The Best Zoos in Texas to Experience Wildlife

Tiger at zoo
Tiger at zoo | © Jessica Weiller / Unsplash
Amanda Ogle

Zoos are not only great for viewing exotic animals up close and personal, they’re great for conservation and education, too. Get a step closer to wildlife and learn a deeper appreciation for animals at one of these zoos.

1. Fort Worth Zoo


1. Fort Worth Zoo
© Wasif Malik / Flickr

As the oldest continuous zoo site in Texas, the Fort Worth Zoo is a shining example of conservation, education, and entertainment. The zoo, which has approximately 1 million visitors annually, is one of the top in the country, and houses more than 7,000 animals in natural habitat exhibits. The zoo has more than 540 species including 148 species of birds, 172 species of ectotherms—think cold blooded animals—and 72 species of mammals. New in 2018 is the African Savanna, a 10-acre, mixed-species space with giraffe feedings, underwater hippo-viewing, multiple yards for southern black rhinos, and exotic bird aviaries. Must-see animals are the Asian elephants, Komodo dragons, African lions, black rhinos, gorillas, and hippos. There are multiple eateries and gift shops on site, and a 14,000-square-foot children’s splash pad provides pre- or post-zoo fun.

2. Houston Zoo

Aquarium, Park, Zoo

2. Houston Zoo
© yuxi3200 / flickr
Open since the 1920s, the Houston Zoo is a leader in the industry. The zoo has more than 6,000 animals, and sees more than 2 million guests each year. Animal encounter opportunities are an exciting part of this zoo, and include piranha feedings, giraffe feedings, sea lion encounters, and more. Aquatic animals include giant Pacific octopus and moon jellyfish, and endangered species include the Houston toad, Panamanian golden frog, Asian elephants, western lowland gorillas, okapi (forest giraffes), orangutans, and southern white rhinos. This zoo gets bonus points for its sustainability efforts as well. As of March 2018, the zoo removed single-use plastic straws from all concession stands, and has removed plastic bags from gift shops and single-use plastic water bottles. Water-bottle refilling stations are located throughout the zoo. Food and drink are available at multiple cafes, food trucks, food stands, and gift shops.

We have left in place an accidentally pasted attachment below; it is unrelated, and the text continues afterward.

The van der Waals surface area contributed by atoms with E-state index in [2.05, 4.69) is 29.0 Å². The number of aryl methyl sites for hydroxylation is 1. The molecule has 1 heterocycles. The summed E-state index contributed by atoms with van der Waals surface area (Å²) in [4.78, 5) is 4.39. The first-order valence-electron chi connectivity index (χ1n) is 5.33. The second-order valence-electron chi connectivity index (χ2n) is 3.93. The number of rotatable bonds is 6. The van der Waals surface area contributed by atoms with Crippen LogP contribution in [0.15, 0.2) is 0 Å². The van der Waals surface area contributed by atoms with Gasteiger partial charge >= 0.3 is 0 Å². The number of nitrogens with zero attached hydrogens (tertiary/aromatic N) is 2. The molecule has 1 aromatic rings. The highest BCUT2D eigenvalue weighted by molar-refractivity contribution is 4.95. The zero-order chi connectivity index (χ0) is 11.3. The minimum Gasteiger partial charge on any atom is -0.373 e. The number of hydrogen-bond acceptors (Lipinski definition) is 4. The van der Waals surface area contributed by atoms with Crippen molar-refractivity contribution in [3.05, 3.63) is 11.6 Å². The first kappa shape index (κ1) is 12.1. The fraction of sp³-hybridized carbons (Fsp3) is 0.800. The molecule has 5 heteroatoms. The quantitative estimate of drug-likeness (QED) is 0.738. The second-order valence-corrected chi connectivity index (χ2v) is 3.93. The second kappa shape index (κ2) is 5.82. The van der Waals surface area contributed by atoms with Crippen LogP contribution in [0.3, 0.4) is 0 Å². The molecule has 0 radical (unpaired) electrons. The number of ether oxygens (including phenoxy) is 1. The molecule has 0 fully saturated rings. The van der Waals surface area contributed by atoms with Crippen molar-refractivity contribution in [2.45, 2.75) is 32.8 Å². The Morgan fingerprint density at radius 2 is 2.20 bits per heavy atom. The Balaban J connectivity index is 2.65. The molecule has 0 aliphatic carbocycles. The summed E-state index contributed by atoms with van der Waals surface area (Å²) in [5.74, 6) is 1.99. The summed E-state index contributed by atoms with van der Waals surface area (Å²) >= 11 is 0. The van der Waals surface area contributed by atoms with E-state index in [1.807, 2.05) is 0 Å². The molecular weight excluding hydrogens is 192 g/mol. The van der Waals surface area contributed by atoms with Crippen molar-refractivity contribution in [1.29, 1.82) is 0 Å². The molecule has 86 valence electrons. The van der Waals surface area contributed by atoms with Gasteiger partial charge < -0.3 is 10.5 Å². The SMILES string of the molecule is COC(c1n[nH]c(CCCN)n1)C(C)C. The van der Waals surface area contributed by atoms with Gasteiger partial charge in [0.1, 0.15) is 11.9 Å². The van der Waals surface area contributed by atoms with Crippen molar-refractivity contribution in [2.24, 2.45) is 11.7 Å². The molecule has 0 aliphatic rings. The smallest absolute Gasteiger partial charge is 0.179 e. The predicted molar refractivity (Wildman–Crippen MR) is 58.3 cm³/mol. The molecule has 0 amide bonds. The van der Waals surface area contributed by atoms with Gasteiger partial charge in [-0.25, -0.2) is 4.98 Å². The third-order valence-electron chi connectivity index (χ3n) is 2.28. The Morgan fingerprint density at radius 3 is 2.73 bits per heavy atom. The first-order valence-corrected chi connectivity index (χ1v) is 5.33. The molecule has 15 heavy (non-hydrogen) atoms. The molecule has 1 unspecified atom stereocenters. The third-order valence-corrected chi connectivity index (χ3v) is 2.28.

3. Austin Zoo


3. Austin Zoo
© MarkScottAustinTX / Flickr

While this Austin zoo doesn’t have the “big” zoo animals like elephants and rhinos, it definitely has a big heart. All of the animals at this zoo are rescues, either from other facilities retiring them due to age, health, or other issues; animals that were seized in animal cruelty cases; retired lab research animals; and individuals’ exotic pets they needed to rehome. There are over 350 animals across 100 different species at the nonprofit zoo, and annual visitors number more than 237,000. The zoo has tigers, lions, black bears, monkeys, lemurs, emu, bobcats, longhorns, snakes, and more. The zoo’s train takes passengers on a scenic 20-minute ride across Texas Hill Country, where some of the zoo’s off-display animals can be seen. Guests are welcome to bring their own food and drinks, or they can purchase food at the zoo concession stand.

4. Gladys Porter Zoo


© Gerardo Santos / Flickr

At almost 50 years old, the Gladys Porter Zoo in Brownsville has 28 acres of tropical plants and around 1,600 animals. There are 377 species of animals in the park, which is divided into four zoogeographic areas: Africa, Asia, Tropical America, and Indo-Australia. The park also has a herpetarium, bear grottos, a Komodo dragon exhibit, and more. Must-see animals include Galapagos tortoises, flamingos, saltwater crocodiles, camels, giraffes, chimpanzees, white rhinos, and boa constrictors. An aquatic center is also available, with a stingray touch tank and exhibits with sharks, seahorses, octopus, and more. While the zoo has numerous bird species as well, visitors delight in learning that many of the birds seen at the zoo are not part of the collection, but come here to find refuge and nest. The zoo sees more than 500,000 visitors a year. Food can be purchased at concessions stands, gift shop, and cafes, as no food may be brought in to the zoo.

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